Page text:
• Tanks Ginger. It is sad to realize that they cut those particular corners even though they knew what would happen. I guess we shouldn’t be surprised, but it’s hard to justify spending tons of money to repair something that could have easily been avoided. I am glad they made the decision to repair it, and to get it on the registry. This particular block in Hartford would be attractive to the developers who come out of the woodwork during good times.

      I had to include the pizza doors. I hope you have a good rest of the week. Stay safe from the storms.

      Like

    • The cost of restoration is always a challenge to be met. I am so glad they entered this onto the registry and have kept it well maintained since the 70s. Hartford went through several building booms and modernization efforts since then.

      Nice theme for your doors :-)

      Like

  7. It is so important that history is remembered. We have the buildings as a visual clues but it’s also so important that the people don’t forget how those buildings came to be and how they were used.

    Liked by 1 person

  8. I love how the shadows play on the brownstone building. The 1860s architecture is very similar to what we have here for that time period. It’s great that it has been repaired after the water damaged.

    Liked by 1 person

  9. What a magnificent old building! Once again the sleek modern buildings in the background make their silent statement about time. I’m grateful for those who save such remnants.

    Liked by 1 person

    • I have always like this building. When I first arrived in Hartford, I worked downtown, and I frequently passed this building and its mate across the street. I found its history interesting, but I am very happy it was saved.

      We have a lot of blue doors today, Janet. I really liked the doors you shared with us, as well as your surprise quest.

      Liked by 1 person

  10. The ‘palazzo mode’…now I can’t wait to look at our buildings downtown, because I think we have something like this. It is always fun for me to hear a new architectural term on your blog, Dan. Artichoke Pizza…made me think of a Little Rascals episode from eons ago. One of the kids looks at an artichoke and says, “It may have choked Artie, but it’s not gonna choke Stymie!” Kind of like that ‘And don’t call me Shirley’ line. Makes me laugh every time.

    Liked by 1 person

    • I was drawn to the old joke about the guy that killed three people for a dollar with the punch line “Artie chokes three for a dollar.” These silly thoughts never leave us, despite the fact that I don’t remember where I put my keys. I hope you find a few buildings that meet the conditions of the new term.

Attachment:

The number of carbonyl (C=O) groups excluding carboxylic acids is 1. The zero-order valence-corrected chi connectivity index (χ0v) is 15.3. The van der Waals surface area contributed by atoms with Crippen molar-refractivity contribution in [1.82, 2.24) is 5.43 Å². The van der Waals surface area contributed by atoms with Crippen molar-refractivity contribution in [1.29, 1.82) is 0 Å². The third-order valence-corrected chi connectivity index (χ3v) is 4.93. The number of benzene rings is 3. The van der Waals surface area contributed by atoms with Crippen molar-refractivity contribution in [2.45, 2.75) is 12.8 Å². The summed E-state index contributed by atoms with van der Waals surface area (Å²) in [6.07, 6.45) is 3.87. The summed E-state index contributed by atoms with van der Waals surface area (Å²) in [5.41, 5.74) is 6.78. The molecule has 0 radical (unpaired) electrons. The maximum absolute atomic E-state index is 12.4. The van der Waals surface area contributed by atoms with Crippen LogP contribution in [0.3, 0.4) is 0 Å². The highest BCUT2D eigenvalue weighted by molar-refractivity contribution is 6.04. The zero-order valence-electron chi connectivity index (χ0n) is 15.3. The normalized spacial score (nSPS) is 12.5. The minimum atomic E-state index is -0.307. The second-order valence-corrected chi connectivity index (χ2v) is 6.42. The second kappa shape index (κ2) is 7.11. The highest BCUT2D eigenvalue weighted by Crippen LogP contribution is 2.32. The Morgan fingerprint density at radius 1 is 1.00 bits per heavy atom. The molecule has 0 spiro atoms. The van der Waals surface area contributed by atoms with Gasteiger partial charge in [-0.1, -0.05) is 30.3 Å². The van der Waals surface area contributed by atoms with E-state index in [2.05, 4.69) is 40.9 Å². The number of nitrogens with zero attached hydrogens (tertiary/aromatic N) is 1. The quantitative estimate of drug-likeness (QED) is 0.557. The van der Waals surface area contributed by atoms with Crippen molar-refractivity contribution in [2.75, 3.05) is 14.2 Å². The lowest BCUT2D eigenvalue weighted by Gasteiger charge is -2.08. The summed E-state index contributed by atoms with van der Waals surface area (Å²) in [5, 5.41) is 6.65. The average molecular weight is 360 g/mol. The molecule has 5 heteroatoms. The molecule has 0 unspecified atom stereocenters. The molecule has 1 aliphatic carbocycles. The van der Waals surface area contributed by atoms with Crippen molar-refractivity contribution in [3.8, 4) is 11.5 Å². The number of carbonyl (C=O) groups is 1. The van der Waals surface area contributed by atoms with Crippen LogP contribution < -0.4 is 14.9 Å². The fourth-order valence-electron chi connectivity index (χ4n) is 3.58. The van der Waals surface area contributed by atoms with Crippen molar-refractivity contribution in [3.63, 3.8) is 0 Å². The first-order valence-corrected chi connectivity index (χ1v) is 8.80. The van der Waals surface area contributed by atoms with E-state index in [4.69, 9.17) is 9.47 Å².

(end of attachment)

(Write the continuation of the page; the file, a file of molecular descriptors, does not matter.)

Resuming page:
Liked by 1 person

    • There are many distinctive buildings in the area. Many others were destroyed for Urban Renewal and during a development binge in the 80s. I am very happy these were saved.

      Like

  11. I didn’t know that brownstone was “an inexpensive substitute for marble or limestone.” Here I thought that it was something swanky. Your door photos are intriguing as usual. Doors on a corner for the win!

    Liked by 2 people

    • As much as this is a challenge about doors, I think the windows are the signature feature of this building.

      Thanks for dropping by and sharing you beautiful doors.

      Like

  12. I love the age on these buildings and am happy they are still standing They look sturdy. Love the details in that last one.
    Thanks for informing me🙂. Now I want to visit Hartford.

    Pat

    Liked by 1 person

  13. I love corner buildings with the door on the corner. I love the decorations over the windows. Are there apartments upstairs or did I miss that in the post?

    I would have loved doing my banking, shopping, and dining out in that building…actually today too! 😀

    Liked by 1 person

    • Thanks Deborah. There is a certain fascination with the idea of going into a small building, taking care of business and grabbing a bite to eat.

      It’s hard to say what’s upstairs today. The nomination form says the second floor was offices and the upper two floors were still being renovated. The only reference I saw now says “offices and apartments” your guess is as good as any.

      Like

  14. Thank you for joining us for Thursday Doors. You shared some lovely doors and delightful scenes.

    I’m glad you enjoyed the history of this building. I look forward to the next doors you find.

    Like

  15. Ah, this was a feast for the eyes! The lighting on the first photo complements the detail. Those rounded corners, decorated windows and dramatic dental molding are really beautiful. Thank you, Dan.

    Liked by 1 person

  16. I now have a name for this style :
    “elaborate, Italianate commercial architecture”
    And the color does stand out and I wonder why they would cut corners and not slice the stone properly – seems like maybe they didn’t really realize the seriousness or just didn’t care about long term imoact

    Liked by 1 person

  17. Hi Dan – thanks for sharing the history and these photos – also the aspect about the brownstone being cut and laid correctly: I’m glad it’s been restored … an impressive building – appropriate for the time. Cheers Hilary

    Liked by 1 person